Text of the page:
Hey, progressives: less Robin Hood, more hard work.

When progressives* express our outrage about Ryan’s (or any politician’s) support of the wealthy over the rights of the rest of us, we’re missing something important.

Conservatives* believe if a person is wealthy, they have done something to deserve it. If a person is wealthy and is reaping the benefits of the power and prestige that wealth brings (tax breaks, influencing policy) that’s because they have earned it.

For progressives to say giving the rich tax breaks is a bad thing doesn’t do anything to convince anyone who isn’t already a progressive.

Conservatives can’t afford to believe that the wealthiest Americans may have achieved financial success through anything other than hard work (and that includes inheritances which, in the eyes of conservatives, are “benefits of hard work”). The American dream, the strict father model of morality, the idea that hard work pays off—despite all life experience to the contrary—must be maintained. Allowing for the fragility, frailty, and inaccuracy of such a model would require a crumbling of entire world views.

If the 1% are portrayed as greedy and gluttonous, we progressives are seen as “just jealous.”

If progressives imply the 1% have almost certainly used dirty tricks, slippery concepts of legality, and un-American activities to get where they are today we lose any possibility of sharing our values with conservative voters. If it’s legal, it’s fair (say the conservatives).

“Taxing the rich” doesn’t sound like an answer to people who believe “the rich” got there because they worked hard for it, because they earned it and deserve it.

Liberals and progressives need to back up a few steps and get to the point that we believe hard work should pay off. We believe working hard at one full-time job should earn a living wage. We believe the American Dream should be possible. We are the Patriots.

Patriotism means caring for our country. Patriotism also means knowing profit isn’t inherently evil. Patriotism means being so grateful for the opportunities we have, so appreciative that we get to live in this country, that we want to be sure all of our neighbors have a fair shot at achieving the American Dream.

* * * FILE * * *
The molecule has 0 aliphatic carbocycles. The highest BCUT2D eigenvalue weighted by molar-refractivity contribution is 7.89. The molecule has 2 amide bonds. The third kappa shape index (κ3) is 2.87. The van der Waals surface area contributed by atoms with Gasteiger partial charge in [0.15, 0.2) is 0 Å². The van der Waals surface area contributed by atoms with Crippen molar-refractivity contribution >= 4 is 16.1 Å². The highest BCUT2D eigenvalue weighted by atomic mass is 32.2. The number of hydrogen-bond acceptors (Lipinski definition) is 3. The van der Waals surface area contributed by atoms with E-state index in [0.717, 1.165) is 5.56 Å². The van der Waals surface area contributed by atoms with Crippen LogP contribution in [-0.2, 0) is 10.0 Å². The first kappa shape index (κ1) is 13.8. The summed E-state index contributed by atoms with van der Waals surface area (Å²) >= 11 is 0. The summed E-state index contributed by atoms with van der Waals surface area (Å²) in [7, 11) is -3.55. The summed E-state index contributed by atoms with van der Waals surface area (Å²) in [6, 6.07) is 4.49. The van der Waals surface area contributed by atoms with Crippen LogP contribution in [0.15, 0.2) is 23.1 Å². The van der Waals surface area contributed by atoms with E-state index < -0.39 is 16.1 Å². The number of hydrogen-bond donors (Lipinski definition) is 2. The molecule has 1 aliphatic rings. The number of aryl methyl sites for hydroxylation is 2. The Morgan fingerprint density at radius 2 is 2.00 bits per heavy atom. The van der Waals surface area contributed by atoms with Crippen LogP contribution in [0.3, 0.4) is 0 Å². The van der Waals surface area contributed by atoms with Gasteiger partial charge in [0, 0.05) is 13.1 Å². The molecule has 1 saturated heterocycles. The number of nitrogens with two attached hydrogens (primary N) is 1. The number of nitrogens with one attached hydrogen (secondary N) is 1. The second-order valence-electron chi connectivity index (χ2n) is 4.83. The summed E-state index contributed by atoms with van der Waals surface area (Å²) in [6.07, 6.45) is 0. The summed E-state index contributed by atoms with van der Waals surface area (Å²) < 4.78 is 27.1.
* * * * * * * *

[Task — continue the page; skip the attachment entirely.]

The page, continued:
Every time I see a meme floating around about how the Romney/Ryan ticket is doomed because they are out to crush the working poor, I cringe.  I happen to agree that the Romney/Ryan ticket will be devastating for poor people, working or otherwise. However, focusing on that in terms of how the Romney/Ryan ticket favors the rich only alienates any voter who might otherwise want to stand up for hard working Americans. We must stop focusing on how the “rich should be punished” (which is how our memes and bumperstickers and small speeches sound) and start focusing on how we believe working hard should pay off. Working hard should mean financial stability. Instead of demonizing the people conservatives consider success stories, we need to start communicating with the people whose backs carried the loads of money up to their doors.

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*Language is a barrier when discussing politics because of the many nuances and flavors of positions and values. I’m using “progressives” here simply because it’s a term I find most comfortable using (rather than “liberal” which, to me, implies and absence of responsibility). I’m using “conservatives” here to mean those people most in line with the radical right. The radical right are those Karl Rove-esque types who have most successfully dominated all political culture that isn’t liberal or progressive; they have infiltrated most of us, too. (See my post on “climate change.”) “Conservatives” means the Tea Party, the Republican Party, the right-wing Democrats, many Independents or Libertarians, and basically anyone who doesn’t identify themselves as liberal or progressive in any way.

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Filed under activism, newly poor, politics, socio-economic class

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